By MATTHEW NASH
— Lately there has been some kind of change in what has been perceived and what we see as news. I don’t know when it started, but now when you turn on a show that supposedly will tell you what is going on in the world, you are bombarded by things that seem like they shouldn’t be considered important to anybody. Day after day you turn on the television or click on the Internet and you are instantly inundated with the mundane hour after hour.
Previously for something to be considered news it had to be sensational and newsworthy. But in recent years that trend has changed. I personally believe that all of this is being driven by what is popular on social media. It seems what people are reading about or clicking on is driving what is news and it is increasingly becoming popular to watch as people fall from the pedestal that we have built for them and waited for them to fall from.
Last week cyclist Lance Armstrong was part of a much-anticipated interview with Oprah Winfrey concerning his use of performance-enhancing drugs in his quest for seven Tour de France titles. In two 90-minute programs, he came clean on nearly two decades of misdeeds. Most people have seemed willing to forgive him for his blood doping and drug use, with the “everybody was doing it” defense, but few people have been willing to overlook the lying about it for all these years.
I am not going to defend what Lance Armstrong did in any way. I would like to point out that I watched the first night of the Oprah interview and very little was said about the LIVESTRONG foundation that he founded and the fact that he has raised more than half a billion dollars for cancer research. While this doesn’t justify what he did, maybe it should be taken into consideration when we judge him in hindsight.
It could have been worse for Lance Armstrong last week if not for the hoax that may or may not have been perpetrated on Notre Dame football player Manti Te’o. This Heisman Trophy finalist was in love with a girlfriend that he had never met and spent hours talking on the phone, before her “death,” to someone who didn’t exist. I am sure that things like this happen to normal, average, everyday people just about every day, but if you can run real fast and tackle the guy carrying the ball, then it is front page news.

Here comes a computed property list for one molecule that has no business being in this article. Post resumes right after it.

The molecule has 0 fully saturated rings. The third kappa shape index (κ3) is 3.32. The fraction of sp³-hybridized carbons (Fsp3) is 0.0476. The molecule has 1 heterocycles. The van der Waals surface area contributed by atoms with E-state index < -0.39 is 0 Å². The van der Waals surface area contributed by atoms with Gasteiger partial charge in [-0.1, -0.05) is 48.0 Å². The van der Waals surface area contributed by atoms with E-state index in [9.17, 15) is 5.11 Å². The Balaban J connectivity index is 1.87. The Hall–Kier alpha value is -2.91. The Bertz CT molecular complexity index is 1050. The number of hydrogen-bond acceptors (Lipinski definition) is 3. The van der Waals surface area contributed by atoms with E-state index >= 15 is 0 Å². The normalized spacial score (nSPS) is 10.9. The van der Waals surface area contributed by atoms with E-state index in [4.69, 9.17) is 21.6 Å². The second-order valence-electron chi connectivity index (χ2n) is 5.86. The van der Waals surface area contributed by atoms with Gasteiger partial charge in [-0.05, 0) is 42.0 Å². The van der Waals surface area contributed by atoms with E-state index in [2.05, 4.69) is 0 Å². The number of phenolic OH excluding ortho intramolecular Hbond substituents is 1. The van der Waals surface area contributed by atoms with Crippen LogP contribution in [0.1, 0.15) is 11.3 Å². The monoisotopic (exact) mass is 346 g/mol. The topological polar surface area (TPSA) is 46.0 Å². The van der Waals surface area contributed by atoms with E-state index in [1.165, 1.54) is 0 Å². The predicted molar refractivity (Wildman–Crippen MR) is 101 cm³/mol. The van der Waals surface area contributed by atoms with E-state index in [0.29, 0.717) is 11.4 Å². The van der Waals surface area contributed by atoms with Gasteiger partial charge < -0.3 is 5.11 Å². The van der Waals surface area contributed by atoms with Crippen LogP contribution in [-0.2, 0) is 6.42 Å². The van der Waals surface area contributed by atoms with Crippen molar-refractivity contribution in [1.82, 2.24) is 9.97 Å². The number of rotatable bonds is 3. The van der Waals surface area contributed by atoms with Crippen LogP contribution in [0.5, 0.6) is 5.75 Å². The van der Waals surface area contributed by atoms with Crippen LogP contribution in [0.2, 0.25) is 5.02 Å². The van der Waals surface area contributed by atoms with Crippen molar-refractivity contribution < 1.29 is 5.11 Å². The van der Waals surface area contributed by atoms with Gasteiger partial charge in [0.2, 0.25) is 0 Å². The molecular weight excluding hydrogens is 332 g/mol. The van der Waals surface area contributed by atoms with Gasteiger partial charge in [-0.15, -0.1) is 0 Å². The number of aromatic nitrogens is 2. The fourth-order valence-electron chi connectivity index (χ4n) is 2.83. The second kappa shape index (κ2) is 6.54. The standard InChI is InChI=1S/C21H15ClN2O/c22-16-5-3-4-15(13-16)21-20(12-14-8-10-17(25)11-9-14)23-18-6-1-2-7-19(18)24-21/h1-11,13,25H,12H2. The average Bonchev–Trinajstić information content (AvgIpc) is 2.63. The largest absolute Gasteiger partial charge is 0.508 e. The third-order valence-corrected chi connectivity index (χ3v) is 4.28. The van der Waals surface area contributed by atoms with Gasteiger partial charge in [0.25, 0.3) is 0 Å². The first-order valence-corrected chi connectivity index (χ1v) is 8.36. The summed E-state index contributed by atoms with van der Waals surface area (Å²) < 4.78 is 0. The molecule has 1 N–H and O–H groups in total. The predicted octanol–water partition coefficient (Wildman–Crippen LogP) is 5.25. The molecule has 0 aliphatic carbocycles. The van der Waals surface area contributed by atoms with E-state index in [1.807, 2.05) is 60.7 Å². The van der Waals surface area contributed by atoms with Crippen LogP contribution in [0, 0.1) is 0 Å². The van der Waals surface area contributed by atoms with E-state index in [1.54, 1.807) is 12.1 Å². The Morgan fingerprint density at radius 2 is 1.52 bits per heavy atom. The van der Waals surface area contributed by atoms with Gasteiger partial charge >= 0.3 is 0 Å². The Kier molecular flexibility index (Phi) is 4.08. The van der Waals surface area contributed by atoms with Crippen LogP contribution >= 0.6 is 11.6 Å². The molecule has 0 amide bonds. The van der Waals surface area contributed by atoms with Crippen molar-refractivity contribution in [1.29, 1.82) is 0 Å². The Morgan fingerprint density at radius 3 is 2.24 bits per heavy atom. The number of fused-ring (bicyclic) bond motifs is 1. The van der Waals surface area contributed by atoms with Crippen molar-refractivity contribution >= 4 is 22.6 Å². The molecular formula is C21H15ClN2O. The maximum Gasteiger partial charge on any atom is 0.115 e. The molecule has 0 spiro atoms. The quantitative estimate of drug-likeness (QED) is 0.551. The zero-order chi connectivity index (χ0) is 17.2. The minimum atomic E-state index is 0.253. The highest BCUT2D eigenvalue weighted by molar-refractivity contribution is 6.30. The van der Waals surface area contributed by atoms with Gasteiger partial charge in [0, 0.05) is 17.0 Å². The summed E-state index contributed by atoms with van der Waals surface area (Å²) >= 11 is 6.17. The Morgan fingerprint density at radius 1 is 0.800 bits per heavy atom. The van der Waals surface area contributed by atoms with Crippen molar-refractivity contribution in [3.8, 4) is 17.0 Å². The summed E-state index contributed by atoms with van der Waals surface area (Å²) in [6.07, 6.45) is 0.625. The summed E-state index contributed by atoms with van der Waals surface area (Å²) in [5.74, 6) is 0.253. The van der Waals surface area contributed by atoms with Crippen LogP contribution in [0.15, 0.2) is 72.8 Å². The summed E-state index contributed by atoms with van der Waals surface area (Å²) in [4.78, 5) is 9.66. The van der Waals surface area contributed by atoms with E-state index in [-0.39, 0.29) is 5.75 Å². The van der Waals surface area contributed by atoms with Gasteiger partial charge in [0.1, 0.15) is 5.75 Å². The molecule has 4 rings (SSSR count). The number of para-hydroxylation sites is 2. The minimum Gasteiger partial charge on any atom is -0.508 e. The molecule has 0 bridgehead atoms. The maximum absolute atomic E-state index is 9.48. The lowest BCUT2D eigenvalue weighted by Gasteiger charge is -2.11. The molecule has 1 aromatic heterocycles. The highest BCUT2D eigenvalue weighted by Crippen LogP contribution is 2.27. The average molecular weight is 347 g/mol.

Then we come to the news of this week. One of the most historic days of the entire year happened this past Monday. It was the second Inauguration of Barack Obama as President of the United States. The constitution requires transfer of power in a democratic society, which fell this year on the national holiday celebrating the life of slain civil rights leader Dr. Martin Luther King Jr., was overshadowed in some places by other “news.”
Some people have questioned whether or not during the singing of the national anthem, recording artist Beyonce sang live or lip synced. There have been reports that because of her inability to schedule enough practice time with the Marine Corp Band, she lip synched the “Star Spangled Banner” for the inauguration. While it is our national anthem, many singers have complained about the complexities of singing it live. It was also being sung outdoors in front of a crowd that was estimated at nearly one million people in the freezing cold. Four years ago, cellist Yo Yo Ma supposedly did the same thing because of the extreme cold.
After the swearing-in ceremony of the president, during the congressional luncheon, the president and speaker of the house were sharing what has been described as a lighthearted exchange. Sitting between the two men, first lady Michelle Obama was filmed rolling her eyes at something that was said. There is no audio of the conversation and no one has come forward to say what she was reacting to at the time. Almost immediately the Internet was abuzz with why she would be so disrespectful. My question is, why is this news?
In a recent column I made the comment in reference to the Kim Kardashian and Kanye West baby by saying, “Hopefully this ‘story’ will get the attention it deserves.” One of my long-time readers thought there was a possibility that I was serious when I said it. By putting the word “story” in quotation marks I was hoping that people would understand what I meant. I would also like to say if you plan to jump on me over the content of this or any other column that appears on this page in the News and Tribune, read the banner at the top of this page. This is not a page for news, it is a page for opinions.
Over the last several years news outlets have been giving actual news the back seat to whatever may be “trending.” If people are talking about it on Facebook or Twitter or any other social media it must be what is most important for us to know. I just wish that if you want to be known as a news outlet, then maybe you should be required to stick to the news.
— Matthew Nash can be reached at firstname.lastname@example.org.